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Research Information

HD in the News

From the Desk of Dr. Bonnie...

May is both Mental Health Awareness month and Huntington’s Disease Awareness month. It is an excellent reminder to stop, take a breath, and reflect on how you are feeling. Whether you are someone at-risk for Huntington’s Disease (HD), someone going through the testing process, a person who has tested positive or negative for HD, or someone who loves a person with HD, your mental health matters.

For people who are at-risk, people going through testing, or people who have tested positive, it is very common to put yourself “under the microscope” looking for symptoms. For people who have tested negative, you might be dealing with survivor’s guilt. For people who love someone with HD, you might be overwhelmed and feeling helpless.

One good way to begin to help yourself is to reach out to others. If you are part of an HD community, talking to people in similar situations can be very helpful. If you don’t have a connection to others in an HD community, HD advocacy organizations such as HD Reach are a perfect place to start. Many HD advocacy organizations have counselors who have expertise working with people impacted by HD. There are also many support groups or social groups available for people impacted by HD.

Another way to address your mental health is to practice self-care. There are many different types of self-care.  One type of self-care is physical. Some examples are exercising or being active, paying attention to your nutrition and hydration, working on getting enough sleep, and avoiding drugs and alcohol. Another type is emotional such as taking time to recognize your feelings, meditating, talking to others, and even engaging in something creative. A third is spiritual, thinking about your beliefs and values. A fourth is social, such as connecting with family, friends, and your community.

It is also very important to understand that you need to know your own limits. Many people impacted by HD worry that they will be a burden on others if they ask for help. The truth is that asking for help is a sign of strength. If you are someone who has a difficult time asking for help, I suggest starting with something small. Maybe you can contact a friend and let them know you are having a difficult day. Ask them if they have a few minutes to talk to you. The conversation doesn’t even need to be about HD directly. Just making that connection can help to reset your emotions.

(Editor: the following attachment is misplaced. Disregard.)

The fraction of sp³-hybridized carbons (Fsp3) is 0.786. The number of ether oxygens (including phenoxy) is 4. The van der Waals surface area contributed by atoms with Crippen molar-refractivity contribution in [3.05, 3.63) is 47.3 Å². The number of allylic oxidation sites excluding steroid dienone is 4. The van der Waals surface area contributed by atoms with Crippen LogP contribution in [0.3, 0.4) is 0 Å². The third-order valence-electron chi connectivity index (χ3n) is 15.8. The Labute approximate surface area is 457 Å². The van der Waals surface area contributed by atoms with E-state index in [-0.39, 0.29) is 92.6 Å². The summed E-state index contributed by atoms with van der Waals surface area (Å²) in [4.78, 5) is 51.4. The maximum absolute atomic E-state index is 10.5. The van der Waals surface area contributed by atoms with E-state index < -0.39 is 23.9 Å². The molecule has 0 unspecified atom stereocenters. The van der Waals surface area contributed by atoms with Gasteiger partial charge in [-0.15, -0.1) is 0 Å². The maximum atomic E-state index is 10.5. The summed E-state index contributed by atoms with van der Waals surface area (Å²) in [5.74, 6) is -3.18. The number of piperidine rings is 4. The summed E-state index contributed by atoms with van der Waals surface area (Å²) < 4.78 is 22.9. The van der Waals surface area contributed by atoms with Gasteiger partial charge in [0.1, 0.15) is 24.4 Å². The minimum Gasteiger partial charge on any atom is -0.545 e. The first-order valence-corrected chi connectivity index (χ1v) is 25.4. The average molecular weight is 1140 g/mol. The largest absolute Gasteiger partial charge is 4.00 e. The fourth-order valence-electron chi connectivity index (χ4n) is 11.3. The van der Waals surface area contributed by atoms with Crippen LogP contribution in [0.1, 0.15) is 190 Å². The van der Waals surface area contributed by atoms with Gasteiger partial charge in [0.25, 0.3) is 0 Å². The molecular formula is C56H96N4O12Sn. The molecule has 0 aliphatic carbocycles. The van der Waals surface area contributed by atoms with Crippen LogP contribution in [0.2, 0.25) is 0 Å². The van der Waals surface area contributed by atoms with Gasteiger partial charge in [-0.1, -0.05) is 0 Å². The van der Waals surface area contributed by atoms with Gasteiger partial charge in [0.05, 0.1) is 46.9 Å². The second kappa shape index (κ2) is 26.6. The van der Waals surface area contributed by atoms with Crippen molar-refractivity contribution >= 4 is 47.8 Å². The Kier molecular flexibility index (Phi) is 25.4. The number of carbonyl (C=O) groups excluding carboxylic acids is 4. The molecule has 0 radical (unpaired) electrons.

Another suggestion is to reframe HD. I often tell people impacted by HD, including caregivers, that it is okay to say, “I’m having a bad HD day”. This way you remind yourself that this day will pass and that you aren’t letting HD define who you are. It can also be helpful to remember to talk to yourself as “if you are someone you love”. What would you say to your family or friend if they were feeling anxious or depressed? You might remind them that they are not alone. You might suggest they take ten deep breaths or to go for a walk.

Finally, an exercise I recommend a lot when people feel overwhelmed is the 5, 4, 3, 2, 1 technique.  When you are feeling anxious, I ask people to describe five thing they can see (the sky, your hands), four things they can feel (the floor, a chair), three things they can hear (sounds in nature, your breath), two things they can smell (a flower, your clothes), and one thing they can taste (gum, fresh air).

Remember, the only way you can take care of others is to make sure you take care of yourself. This May take time to check in with yourself. If you find your mental health needs an extra boost, give us a call. We are here to listen.